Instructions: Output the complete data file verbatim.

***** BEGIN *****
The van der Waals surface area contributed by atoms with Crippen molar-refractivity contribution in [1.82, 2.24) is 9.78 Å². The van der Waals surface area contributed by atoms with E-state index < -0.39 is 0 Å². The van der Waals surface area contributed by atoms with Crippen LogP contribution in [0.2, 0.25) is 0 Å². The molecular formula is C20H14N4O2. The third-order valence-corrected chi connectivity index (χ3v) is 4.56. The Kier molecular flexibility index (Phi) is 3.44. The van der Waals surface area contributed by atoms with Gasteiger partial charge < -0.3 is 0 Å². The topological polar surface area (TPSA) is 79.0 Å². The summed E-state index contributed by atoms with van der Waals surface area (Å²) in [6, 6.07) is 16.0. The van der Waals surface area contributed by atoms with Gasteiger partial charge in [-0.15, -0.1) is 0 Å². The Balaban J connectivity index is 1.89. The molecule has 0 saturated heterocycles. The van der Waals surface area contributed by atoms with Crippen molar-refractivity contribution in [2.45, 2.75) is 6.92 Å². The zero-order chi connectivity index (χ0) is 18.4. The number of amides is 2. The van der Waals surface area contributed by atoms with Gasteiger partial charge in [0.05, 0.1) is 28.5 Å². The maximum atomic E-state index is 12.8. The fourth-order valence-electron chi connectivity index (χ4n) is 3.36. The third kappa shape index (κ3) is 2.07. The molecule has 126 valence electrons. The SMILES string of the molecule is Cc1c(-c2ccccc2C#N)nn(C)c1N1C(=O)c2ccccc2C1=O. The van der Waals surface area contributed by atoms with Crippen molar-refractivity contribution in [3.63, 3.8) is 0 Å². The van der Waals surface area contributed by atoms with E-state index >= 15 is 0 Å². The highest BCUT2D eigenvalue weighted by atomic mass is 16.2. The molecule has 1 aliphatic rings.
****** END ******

The van der Waals surface area contributed by atoms with Crippen molar-refractivity contribution in [1.82, 2.24) is 9.78 Å². The van der Waals surface area contributed by atoms with E-state index < -0.39 is 0 Å². The van der Waals surface area contributed by atoms with Crippen LogP contribution in [0.2, 0.25) is 0 Å². The molecular formula is C20H14N4O2. The third-order valence-corrected chi connectivity index (χ3v) is 4.56. The Kier molecular flexibility index (Phi) is 3.44. The van der Waals surface area contributed by atoms with Gasteiger partial charge < -0.3 is 0 Å². The topological polar surface area (TPSA) is 79.0 Å². The summed E-state index contributed by atoms with van der Waals surface area (Å²) in [6, 6.07) is 16.0. The van der Waals surface area contributed by atoms with Gasteiger partial charge in [-0.15, -0.1) is 0 Å². The Balaban J connectivity index is 1.89. The molecule has 0 saturated heterocycles. The van der Waals surface area contributed by atoms with Crippen molar-refractivity contribution in [2.45, 2.75) is 6.92 Å². The zero-order chi connectivity index (χ0) is 18.4. The number of amides is 2. The van der Waals surface area contributed by atoms with Gasteiger partial charge in [0.05, 0.1) is 28.5 Å². The maximum atomic E-state index is 12.8. The fourth-order valence-electron chi connectivity index (χ4n) is 3.36. The third kappa shape index (κ3) is 2.07. The molecule has 126 valence electrons. The SMILES string of the molecule is Cc1c(-c2ccccc2C#N)nn(C)c1N1C(=O)c2ccccc2C1=O. The van der Waals surface area contributed by atoms with Crippen molar-refractivity contribution in [3.63, 3.8) is 0 Å². The van der Waals surface area contributed by atoms with E-state index >= 15 is 0 Å². The highest BCUT2D eigenvalue weighted by atomic mass is 16.2. The molecule has 1 aliphatic rings.